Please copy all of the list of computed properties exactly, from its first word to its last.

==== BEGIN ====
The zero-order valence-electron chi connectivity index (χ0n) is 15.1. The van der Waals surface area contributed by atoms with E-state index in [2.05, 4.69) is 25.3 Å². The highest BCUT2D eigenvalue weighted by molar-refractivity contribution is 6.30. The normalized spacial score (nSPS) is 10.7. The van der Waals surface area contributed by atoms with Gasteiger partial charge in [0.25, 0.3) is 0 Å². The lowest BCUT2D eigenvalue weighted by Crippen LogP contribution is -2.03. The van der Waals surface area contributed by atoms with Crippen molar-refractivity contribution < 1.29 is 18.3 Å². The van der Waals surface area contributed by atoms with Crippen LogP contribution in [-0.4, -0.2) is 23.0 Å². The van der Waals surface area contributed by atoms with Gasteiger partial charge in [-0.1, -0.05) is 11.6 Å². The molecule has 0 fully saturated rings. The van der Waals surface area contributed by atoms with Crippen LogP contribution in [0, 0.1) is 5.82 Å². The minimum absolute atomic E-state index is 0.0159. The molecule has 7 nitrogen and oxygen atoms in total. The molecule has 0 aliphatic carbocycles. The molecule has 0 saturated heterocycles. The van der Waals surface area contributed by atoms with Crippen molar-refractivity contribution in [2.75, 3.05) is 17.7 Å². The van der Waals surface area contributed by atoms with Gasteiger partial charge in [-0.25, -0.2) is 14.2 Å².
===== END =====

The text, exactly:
The zero-order valence-electron chi connectivity index (χ0n) is 15.1. The van der Waals surface area contributed by atoms with E-state index in [2.05, 4.69) is 25.3 Å². The highest BCUT2D eigenvalue weighted by molar-refractivity contribution is 6.30. The normalized spacial score (nSPS) is 10.7. The van der Waals surface area contributed by atoms with Gasteiger partial charge in [0.25, 0.3) is 0 Å². The lowest BCUT2D eigenvalue weighted by Crippen LogP contribution is -2.03. The van der Waals surface area contributed by atoms with Crippen molar-refractivity contribution < 1.29 is 18.3 Å². The van der Waals surface area contributed by atoms with Crippen LogP contribution in [-0.4, -0.2) is 23.0 Å². The van der Waals surface area contributed by atoms with Gasteiger partial charge in [-0.1, -0.05) is 11.6 Å². The molecule has 0 fully saturated rings. The van der Waals surface area contributed by atoms with Crippen LogP contribution in [0, 0.1) is 5.82 Å². The minimum absolute atomic E-state index is 0.0159. The molecule has 7 nitrogen and oxygen atoms in total. The molecule has 0 aliphatic carbocycles. The molecule has 0 saturated heterocycles. The van der Waals surface area contributed by atoms with Crippen molar-refractivity contribution in [2.75, 3.05) is 17.7 Å². The van der Waals surface area contributed by atoms with Gasteiger partial charge in [-0.25, -0.2) is 14.2 Å².